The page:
On top of that, researchers predict that demand for oil will spike after the global lockdowns come to an end, bringing a rapid rise in oil prices as well. However, due to lost production capacity, oil majors will be unable to fulfil the rising demand. The resulting gap in energy provision would then offer the greatest opportunity for renewables to fill the gap, greatly expanding their market position and firmly entrenching their wide-spread use in the economy.

What this means is that fossil fuels are becoming less attractive for investors, who may subsequently decide to avoid the sector. The recent price crunch has already changed the equation for oil exploration projects, with the lucrative returns they are usually associated with being wiped off. The same holds true for fracking, hitherto hailed as an alternative and viable way of producing oil thanks to large investments, high oil prices and low-interest rates on debt.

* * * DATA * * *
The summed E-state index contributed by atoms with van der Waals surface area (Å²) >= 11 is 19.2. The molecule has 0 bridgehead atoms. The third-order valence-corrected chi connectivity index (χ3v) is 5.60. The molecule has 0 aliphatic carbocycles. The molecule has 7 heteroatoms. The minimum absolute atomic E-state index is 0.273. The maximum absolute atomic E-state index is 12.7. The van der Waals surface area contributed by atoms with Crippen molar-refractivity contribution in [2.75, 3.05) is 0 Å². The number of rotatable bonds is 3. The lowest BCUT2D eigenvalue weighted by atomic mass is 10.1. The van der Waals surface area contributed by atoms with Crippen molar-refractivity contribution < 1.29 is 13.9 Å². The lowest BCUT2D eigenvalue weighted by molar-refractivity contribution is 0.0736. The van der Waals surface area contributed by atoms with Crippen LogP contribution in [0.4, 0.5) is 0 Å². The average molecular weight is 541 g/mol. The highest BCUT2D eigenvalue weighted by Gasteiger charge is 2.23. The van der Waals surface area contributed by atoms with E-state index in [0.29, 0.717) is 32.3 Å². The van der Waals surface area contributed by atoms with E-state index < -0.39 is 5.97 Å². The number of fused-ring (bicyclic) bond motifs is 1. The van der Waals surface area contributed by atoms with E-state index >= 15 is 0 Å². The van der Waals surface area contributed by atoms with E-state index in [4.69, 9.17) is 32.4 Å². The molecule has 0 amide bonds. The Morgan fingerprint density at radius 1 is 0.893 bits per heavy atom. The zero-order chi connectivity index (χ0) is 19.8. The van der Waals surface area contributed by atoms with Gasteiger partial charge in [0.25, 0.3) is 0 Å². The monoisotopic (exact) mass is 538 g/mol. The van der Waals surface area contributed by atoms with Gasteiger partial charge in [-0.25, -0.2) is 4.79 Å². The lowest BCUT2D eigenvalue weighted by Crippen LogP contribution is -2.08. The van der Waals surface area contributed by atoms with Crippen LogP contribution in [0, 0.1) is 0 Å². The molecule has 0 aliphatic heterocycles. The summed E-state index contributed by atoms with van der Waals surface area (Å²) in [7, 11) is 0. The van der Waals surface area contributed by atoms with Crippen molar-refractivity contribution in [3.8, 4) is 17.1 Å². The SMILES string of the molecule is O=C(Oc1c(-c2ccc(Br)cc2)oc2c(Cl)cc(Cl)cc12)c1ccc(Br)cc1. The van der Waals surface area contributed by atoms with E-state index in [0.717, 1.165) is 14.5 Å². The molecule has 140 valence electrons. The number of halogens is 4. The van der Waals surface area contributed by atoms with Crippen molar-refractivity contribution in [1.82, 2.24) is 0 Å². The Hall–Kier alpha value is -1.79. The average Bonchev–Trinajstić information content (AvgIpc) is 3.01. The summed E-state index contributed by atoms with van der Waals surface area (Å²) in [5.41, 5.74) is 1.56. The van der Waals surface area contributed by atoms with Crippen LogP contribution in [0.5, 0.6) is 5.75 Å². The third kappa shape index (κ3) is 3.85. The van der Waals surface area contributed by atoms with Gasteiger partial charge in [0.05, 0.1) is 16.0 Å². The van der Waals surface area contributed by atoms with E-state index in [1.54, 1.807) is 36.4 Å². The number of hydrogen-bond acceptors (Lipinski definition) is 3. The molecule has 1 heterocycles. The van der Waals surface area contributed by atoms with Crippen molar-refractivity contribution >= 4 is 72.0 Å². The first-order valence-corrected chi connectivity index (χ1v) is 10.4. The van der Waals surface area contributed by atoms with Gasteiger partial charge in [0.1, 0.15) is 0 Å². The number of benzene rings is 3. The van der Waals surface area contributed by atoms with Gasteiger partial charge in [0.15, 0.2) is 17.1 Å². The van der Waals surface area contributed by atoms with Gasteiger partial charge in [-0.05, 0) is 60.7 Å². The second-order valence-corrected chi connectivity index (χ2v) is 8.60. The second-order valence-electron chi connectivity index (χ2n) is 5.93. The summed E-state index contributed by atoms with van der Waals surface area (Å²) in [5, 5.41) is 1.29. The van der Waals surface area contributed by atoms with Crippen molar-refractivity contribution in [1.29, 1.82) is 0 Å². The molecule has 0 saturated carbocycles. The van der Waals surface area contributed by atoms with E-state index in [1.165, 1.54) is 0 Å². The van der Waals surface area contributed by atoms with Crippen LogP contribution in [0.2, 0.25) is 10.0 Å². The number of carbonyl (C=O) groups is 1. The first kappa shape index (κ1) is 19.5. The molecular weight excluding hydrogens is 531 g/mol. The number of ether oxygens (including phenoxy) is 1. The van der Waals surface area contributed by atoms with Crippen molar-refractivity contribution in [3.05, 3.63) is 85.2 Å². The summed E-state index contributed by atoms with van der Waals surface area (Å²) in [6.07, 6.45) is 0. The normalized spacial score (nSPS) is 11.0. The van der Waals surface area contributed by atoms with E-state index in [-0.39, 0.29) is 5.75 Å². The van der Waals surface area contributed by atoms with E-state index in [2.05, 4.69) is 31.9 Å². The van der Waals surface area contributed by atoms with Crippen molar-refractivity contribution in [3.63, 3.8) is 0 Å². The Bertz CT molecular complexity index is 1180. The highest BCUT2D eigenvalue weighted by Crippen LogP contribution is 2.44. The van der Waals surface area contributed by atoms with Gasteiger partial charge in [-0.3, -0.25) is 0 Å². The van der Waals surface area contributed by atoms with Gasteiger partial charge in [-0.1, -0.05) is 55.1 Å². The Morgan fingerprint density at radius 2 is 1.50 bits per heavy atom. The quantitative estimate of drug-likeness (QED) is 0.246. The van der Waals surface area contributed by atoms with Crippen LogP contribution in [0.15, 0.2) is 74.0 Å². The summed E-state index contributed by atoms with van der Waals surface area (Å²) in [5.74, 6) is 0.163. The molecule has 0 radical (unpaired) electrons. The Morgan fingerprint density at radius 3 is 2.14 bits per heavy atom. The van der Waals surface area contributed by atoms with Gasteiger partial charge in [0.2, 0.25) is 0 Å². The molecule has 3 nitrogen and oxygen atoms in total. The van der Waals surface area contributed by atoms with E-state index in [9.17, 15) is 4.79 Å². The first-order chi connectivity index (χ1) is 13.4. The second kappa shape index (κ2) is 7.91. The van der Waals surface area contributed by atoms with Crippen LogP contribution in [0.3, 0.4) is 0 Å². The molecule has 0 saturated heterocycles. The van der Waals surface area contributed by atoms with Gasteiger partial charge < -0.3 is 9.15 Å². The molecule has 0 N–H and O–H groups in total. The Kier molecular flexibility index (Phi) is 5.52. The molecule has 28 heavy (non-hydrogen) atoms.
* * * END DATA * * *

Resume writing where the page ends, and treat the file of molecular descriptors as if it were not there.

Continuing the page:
“The oil and gas sector is already a very much unloved sector by investors and in this kind of oil price environment, it becomes low return, high risk and high carbon”, an analyst at Wood Mackenzie told The Guardian early this month. As such it stands to reason that the fossil fuel sector has permanently lost its prestige. Not only have numerous voices called for a greater focus on renewables once economic activity picks up again, but the decline of fossil fuels may be exacerbated by populations retaining some of the behaviours acquired in lockdown, such as less travel.

Of course, none of this is set in stone just yet. But it’s clear that the low-carbon economy now has an unprecedented chance to become a reality as we emerge from this crisis. It’s time the sector carve out its fair share.

Via Sustainability Times